- WEEKLY TV PICKS
Friday, 7 September 2012
Sky Atlantic's HUNDERBY review
Julia Davis is a justly celebrated writer/performer of black comedy, most famously BBC Three's Nighty Night, and now she's transferred her her skills to a period drama for Sky Atlantic's lavish Hunderby—a sly, deliciously dark riff on Daphne du Maurier's 1938 novel Rebecca. The 19th-century story concerns Helene (Alexandra Roach), a shipwreck survivor who washes ashore near the hamlet of Hunderby on the English coast. Two aspiring heroes come to her aide—a mute black slave called Geoff (Daniel Lawrence Taylor) and the handsome Dr Foggerty (Rufus Jones)—but the man who takes credit as Helene's saviour is god-fearing Edmund (Alex MacQueen), a widowed pastor with puritanical beliefs.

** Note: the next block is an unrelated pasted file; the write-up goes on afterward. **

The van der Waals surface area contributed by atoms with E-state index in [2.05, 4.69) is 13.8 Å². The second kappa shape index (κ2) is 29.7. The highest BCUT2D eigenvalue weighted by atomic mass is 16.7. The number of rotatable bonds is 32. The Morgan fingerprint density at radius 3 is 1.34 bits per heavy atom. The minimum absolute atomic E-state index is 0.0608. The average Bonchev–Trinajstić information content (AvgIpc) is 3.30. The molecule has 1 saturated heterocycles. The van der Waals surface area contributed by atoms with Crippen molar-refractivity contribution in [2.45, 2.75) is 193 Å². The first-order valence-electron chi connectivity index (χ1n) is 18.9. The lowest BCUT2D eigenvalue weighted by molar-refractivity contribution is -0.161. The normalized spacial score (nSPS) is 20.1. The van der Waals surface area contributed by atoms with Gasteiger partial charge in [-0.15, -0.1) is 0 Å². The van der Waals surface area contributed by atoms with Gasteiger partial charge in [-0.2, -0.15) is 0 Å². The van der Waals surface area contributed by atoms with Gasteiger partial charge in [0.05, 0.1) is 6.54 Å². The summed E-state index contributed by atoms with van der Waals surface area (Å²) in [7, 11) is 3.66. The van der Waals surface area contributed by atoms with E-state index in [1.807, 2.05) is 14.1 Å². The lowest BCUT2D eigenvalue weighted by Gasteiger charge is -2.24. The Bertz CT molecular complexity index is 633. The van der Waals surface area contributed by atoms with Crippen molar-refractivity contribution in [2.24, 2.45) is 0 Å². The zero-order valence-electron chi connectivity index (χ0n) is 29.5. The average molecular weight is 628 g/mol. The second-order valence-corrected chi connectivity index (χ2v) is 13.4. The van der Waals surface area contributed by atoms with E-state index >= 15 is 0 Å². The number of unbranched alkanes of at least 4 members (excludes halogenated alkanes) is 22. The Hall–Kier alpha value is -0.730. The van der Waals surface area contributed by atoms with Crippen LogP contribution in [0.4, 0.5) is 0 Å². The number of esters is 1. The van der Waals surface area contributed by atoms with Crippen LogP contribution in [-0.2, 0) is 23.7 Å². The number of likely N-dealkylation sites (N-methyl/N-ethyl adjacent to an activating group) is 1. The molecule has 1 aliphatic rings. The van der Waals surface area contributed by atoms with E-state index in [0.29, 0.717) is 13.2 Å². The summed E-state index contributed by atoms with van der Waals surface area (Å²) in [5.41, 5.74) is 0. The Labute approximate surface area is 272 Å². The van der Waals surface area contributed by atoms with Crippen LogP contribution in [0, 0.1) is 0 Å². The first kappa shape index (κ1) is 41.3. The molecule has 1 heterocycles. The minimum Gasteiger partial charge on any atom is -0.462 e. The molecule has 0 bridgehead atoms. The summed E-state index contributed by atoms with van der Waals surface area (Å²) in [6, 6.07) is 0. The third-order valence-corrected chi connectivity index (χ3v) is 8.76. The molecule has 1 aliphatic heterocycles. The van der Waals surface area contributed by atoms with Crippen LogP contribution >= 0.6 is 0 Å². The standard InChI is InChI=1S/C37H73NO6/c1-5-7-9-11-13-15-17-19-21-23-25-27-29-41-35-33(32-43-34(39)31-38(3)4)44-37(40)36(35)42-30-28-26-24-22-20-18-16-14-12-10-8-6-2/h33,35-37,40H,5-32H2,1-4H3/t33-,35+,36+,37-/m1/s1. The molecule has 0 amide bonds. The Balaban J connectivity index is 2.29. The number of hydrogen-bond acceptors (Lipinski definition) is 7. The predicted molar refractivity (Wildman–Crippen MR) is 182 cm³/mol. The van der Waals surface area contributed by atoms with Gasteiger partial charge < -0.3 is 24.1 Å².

Davis gives herself the best role as the Machiavellian housekeeper, floating around Edmund's house with a fixed expression of scorn and well-practised smiles that never part the lips. But that's not to say everyone else trails in her wake. MacQueen is excellent as a similarly abhorrent monster, Jones is very amusing as the remarkably composed and ridiculously honourable physician, and Roach turns a potentially one-note "victim" role into something altogether more nuances and likable. The show even finds time to give the likes of Pulling's Rebekah Stanton a decent background role as a randy cook.
You're either on its wavelength, or you're not, and I'm definitely in the former camp.
written by Julia Davis / directed by Tony Dow / 27 August & September 2012 / Sky Atlantic